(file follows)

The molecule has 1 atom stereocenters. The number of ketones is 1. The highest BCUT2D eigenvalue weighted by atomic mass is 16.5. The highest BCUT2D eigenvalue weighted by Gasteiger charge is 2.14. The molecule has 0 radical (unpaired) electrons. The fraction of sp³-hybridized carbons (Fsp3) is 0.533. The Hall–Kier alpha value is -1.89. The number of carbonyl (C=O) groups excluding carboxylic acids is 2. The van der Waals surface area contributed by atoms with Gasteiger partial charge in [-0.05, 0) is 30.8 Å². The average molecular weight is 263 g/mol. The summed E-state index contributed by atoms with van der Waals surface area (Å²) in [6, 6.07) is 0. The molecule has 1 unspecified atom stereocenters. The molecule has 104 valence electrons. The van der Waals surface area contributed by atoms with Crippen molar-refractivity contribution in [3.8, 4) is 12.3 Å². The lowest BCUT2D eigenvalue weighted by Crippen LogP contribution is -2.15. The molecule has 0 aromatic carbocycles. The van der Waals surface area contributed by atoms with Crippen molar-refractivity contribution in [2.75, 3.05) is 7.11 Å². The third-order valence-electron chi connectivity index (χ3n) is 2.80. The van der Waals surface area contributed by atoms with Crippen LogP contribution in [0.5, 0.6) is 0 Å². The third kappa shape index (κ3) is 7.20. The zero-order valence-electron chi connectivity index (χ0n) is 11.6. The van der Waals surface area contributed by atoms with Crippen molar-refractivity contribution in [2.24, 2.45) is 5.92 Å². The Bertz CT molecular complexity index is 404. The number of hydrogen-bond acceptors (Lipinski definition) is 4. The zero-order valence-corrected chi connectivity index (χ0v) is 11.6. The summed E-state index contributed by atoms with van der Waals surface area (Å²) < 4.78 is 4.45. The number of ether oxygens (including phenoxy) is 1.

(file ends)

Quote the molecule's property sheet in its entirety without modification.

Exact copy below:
The molecule has 1 atom stereocenters. The number of ketones is 1. The highest BCUT2D eigenvalue weighted by atomic mass is 16.5. The highest BCUT2D eigenvalue weighted by Gasteiger charge is 2.14. The molecule has 0 radical (unpaired) electrons. The fraction of sp³-hybridized carbons (Fsp3) is 0.533. The Hall–Kier alpha value is -1.89. The number of carbonyl (C=O) groups excluding carboxylic acids is 2. The van der Waals surface area contributed by atoms with Gasteiger partial charge in [-0.05, 0) is 30.8 Å². The average molecular weight is 263 g/mol. The summed E-state index contributed by atoms with van der Waals surface area (Å²) in [6, 6.07) is 0. The molecule has 1 unspecified atom stereocenters. The molecule has 104 valence electrons. The van der Waals surface area contributed by atoms with Crippen molar-refractivity contribution in [3.8, 4) is 12.3 Å². The lowest BCUT2D eigenvalue weighted by Crippen LogP contribution is -2.15. The molecule has 0 aromatic carbocycles. The van der Waals surface area contributed by atoms with Crippen molar-refractivity contribution in [2.75, 3.05) is 7.11 Å². The third-order valence-electron chi connectivity index (χ3n) is 2.80. The van der Waals surface area contributed by atoms with Crippen LogP contribution in [0.5, 0.6) is 0 Å². The third kappa shape index (κ3) is 7.20. The zero-order valence-electron chi connectivity index (χ0n) is 11.6. The van der Waals surface area contributed by atoms with Crippen molar-refractivity contribution in [2.24, 2.45) is 5.92 Å². The Bertz CT molecular complexity index is 404. The number of hydrogen-bond acceptors (Lipinski definition) is 4. The zero-order valence-corrected chi connectivity index (χ0v) is 11.6. The summed E-state index contributed by atoms with van der Waals surface area (Å²) < 4.78 is 4.45. The number of ether oxygens (including phenoxy) is 1.